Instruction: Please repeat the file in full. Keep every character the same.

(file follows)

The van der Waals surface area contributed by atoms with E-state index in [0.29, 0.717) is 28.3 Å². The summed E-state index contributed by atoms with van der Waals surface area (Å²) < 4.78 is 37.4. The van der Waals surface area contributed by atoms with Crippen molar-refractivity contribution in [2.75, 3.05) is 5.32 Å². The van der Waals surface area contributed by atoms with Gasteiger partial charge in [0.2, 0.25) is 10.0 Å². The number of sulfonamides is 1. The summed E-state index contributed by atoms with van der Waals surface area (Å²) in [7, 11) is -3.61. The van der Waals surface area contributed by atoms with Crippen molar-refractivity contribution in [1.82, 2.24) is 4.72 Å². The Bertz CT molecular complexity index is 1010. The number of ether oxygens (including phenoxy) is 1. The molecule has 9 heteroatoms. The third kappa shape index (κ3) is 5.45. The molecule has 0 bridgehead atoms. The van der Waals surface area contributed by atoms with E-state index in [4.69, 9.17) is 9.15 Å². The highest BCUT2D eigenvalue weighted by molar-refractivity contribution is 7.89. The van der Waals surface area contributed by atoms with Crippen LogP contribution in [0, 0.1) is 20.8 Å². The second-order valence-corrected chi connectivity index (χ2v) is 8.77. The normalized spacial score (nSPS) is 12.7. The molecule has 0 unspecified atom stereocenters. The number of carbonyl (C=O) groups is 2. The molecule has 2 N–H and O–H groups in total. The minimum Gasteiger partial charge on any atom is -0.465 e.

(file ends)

The van der Waals surface area contributed by atoms with E-state index in [0.29, 0.717) is 28.3 Å². The summed E-state index contributed by atoms with van der Waals surface area (Å²) < 4.78 is 37.4. The van der Waals surface area contributed by atoms with Crippen molar-refractivity contribution in [2.75, 3.05) is 5.32 Å². The van der Waals surface area contributed by atoms with Gasteiger partial charge in [0.2, 0.25) is 10.0 Å². The number of sulfonamides is 1. The summed E-state index contributed by atoms with van der Waals surface area (Å²) in [7, 11) is -3.61. The van der Waals surface area contributed by atoms with Crippen molar-refractivity contribution in [1.82, 2.24) is 4.72 Å². The Bertz CT molecular complexity index is 1010. The number of ether oxygens (including phenoxy) is 1. The molecule has 9 heteroatoms. The third kappa shape index (κ3) is 5.45. The molecule has 0 bridgehead atoms. The van der Waals surface area contributed by atoms with E-state index in [4.69, 9.17) is 9.15 Å². The highest BCUT2D eigenvalue weighted by molar-refractivity contribution is 7.89. The van der Waals surface area contributed by atoms with Crippen LogP contribution in [0, 0.1) is 20.8 Å². The second-order valence-corrected chi connectivity index (χ2v) is 8.77. The normalized spacial score (nSPS) is 12.7. The molecule has 0 unspecified atom stereocenters. The number of carbonyl (C=O) groups is 2. The molecule has 2 N–H and O–H groups in total. The minimum Gasteiger partial charge on any atom is -0.465 e.